The Flint registry opened officially Jan. 18, and it is up and running.
The registry was created to connect those affected by the water crisis to the proper resources.
Dr. Mona Hanna-Attisha said this online registry addresses the needs of people who live, work, and attend school in the city.
“I am overwhelmed with excitement. We have been planning for this Flint registry literally for years,” Hanna-Attisha said. “This is a registry that was built in Flint. Built by Flint. Built for Flint.”
She adds this effort is to help minimize the effects of lead on people’s health, while promoting wellness and recovery.
The registry already has 6,000 people signed up due to pre-enrollment starting a year ago.
Hanna-Attisha encourages everyone to sign up and said you can do it four different ways.
She said you can call 1-833-GO-FLINT, or online at www.flintregistry.org.
“They can get something mailed if they call we can get something mailed to them. Or they can enroll at one of our community events," Hanna-Attisha said.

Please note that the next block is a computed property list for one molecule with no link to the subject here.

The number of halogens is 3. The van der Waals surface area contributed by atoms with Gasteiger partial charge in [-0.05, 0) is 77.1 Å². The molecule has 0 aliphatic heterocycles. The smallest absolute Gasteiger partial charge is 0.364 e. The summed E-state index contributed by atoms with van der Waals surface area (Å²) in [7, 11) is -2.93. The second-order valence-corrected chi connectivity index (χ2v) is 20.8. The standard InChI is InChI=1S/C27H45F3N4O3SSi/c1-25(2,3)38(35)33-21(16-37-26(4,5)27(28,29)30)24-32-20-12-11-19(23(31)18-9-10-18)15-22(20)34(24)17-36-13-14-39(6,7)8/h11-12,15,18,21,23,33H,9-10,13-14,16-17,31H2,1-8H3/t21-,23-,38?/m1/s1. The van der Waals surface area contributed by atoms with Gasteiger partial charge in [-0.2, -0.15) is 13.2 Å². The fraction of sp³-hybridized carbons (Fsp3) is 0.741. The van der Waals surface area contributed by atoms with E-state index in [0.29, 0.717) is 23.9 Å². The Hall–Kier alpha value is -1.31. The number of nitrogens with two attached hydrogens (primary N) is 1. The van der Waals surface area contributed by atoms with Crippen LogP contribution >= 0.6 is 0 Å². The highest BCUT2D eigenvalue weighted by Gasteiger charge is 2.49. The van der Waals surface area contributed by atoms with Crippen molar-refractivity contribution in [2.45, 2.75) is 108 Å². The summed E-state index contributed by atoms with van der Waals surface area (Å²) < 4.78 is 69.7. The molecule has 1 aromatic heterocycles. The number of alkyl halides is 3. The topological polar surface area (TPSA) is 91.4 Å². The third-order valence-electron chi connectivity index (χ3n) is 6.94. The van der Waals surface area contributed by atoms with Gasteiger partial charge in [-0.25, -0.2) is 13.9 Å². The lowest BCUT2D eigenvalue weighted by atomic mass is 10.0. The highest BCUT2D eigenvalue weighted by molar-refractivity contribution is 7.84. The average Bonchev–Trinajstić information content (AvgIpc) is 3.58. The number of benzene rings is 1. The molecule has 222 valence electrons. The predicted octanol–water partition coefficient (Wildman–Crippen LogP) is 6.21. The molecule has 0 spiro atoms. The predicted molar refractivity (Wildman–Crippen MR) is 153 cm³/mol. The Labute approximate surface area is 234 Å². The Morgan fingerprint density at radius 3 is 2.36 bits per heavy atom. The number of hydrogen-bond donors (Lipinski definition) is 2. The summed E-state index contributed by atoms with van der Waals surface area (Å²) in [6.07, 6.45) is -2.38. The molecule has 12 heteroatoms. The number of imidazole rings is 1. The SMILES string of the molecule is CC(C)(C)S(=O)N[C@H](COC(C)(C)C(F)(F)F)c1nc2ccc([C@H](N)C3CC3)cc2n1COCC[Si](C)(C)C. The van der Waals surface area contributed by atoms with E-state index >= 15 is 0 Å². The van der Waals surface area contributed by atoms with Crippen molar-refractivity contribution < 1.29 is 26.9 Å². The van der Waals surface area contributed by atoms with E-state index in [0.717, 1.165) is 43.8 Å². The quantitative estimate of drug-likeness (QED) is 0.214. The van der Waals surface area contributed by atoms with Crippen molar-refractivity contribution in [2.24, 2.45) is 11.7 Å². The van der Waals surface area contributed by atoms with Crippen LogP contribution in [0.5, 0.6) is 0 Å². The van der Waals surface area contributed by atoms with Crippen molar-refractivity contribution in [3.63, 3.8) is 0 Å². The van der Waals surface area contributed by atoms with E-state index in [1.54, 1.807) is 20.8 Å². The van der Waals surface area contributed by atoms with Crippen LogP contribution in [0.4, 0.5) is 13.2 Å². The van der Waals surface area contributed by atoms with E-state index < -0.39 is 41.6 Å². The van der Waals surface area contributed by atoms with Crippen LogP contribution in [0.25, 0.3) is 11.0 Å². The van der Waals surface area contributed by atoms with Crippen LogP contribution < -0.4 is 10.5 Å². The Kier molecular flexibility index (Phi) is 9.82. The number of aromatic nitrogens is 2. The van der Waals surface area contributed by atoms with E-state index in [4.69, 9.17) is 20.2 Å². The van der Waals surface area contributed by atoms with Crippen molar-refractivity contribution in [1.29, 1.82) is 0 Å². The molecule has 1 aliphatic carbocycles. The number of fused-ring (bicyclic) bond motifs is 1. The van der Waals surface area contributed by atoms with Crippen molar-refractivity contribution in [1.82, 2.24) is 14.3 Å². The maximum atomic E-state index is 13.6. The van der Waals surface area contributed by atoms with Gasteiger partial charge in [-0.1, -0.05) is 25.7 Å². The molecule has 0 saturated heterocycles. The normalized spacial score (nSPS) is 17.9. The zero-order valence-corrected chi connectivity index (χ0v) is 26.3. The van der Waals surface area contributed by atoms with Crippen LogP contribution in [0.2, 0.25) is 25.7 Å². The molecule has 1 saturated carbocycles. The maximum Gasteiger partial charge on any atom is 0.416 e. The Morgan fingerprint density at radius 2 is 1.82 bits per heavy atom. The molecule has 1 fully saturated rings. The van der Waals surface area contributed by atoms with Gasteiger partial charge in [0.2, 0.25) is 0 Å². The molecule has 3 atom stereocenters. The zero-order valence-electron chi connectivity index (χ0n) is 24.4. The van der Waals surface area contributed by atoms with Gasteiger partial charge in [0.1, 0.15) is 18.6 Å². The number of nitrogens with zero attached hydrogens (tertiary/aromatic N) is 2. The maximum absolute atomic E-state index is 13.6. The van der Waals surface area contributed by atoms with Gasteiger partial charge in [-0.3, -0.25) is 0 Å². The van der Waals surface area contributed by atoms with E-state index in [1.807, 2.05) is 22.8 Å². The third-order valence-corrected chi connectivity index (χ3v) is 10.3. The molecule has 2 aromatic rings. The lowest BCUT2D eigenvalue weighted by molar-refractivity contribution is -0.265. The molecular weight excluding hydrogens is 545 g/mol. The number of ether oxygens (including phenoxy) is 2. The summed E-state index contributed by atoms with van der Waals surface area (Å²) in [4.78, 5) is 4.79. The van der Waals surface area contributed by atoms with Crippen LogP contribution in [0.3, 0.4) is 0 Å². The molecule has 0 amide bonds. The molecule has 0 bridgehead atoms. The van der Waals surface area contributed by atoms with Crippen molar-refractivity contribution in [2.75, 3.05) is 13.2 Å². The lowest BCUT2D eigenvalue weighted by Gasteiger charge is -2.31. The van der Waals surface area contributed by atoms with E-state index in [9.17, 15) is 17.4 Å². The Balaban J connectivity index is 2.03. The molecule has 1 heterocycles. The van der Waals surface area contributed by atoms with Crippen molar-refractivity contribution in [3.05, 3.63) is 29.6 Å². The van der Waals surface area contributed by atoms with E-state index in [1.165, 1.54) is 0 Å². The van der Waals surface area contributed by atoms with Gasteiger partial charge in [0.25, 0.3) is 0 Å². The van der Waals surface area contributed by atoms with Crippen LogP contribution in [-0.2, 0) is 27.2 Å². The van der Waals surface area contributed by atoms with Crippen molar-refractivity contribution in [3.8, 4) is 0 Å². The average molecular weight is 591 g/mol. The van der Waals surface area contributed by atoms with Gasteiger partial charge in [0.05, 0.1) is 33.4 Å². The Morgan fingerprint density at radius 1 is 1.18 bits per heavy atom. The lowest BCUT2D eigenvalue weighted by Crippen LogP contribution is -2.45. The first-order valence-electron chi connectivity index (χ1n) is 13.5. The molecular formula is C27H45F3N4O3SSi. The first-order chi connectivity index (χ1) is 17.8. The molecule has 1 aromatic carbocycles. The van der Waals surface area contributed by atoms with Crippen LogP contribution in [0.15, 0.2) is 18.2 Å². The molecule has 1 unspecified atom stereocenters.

Many lawmakers, who were a vital part in securing funding for the project, were in attendance as the registry went live.
“Obviously we never wanted this to happen. To see the community come together. All these resources being brought to Flint to help us create a path forward. It’s reassuring,” Congressman Dan Kildee said.
Flint’s Mayor Karen Weaver said the city has funding to keep the registry going for the next four years but are already looking at ways to keep it going for longer.
“One of the things that we talked about was that it’s only for four years so one of the important things is more finding because this is so important. We know this is going to be decades before we uncover everything as far as health and mental house,” Weaver said.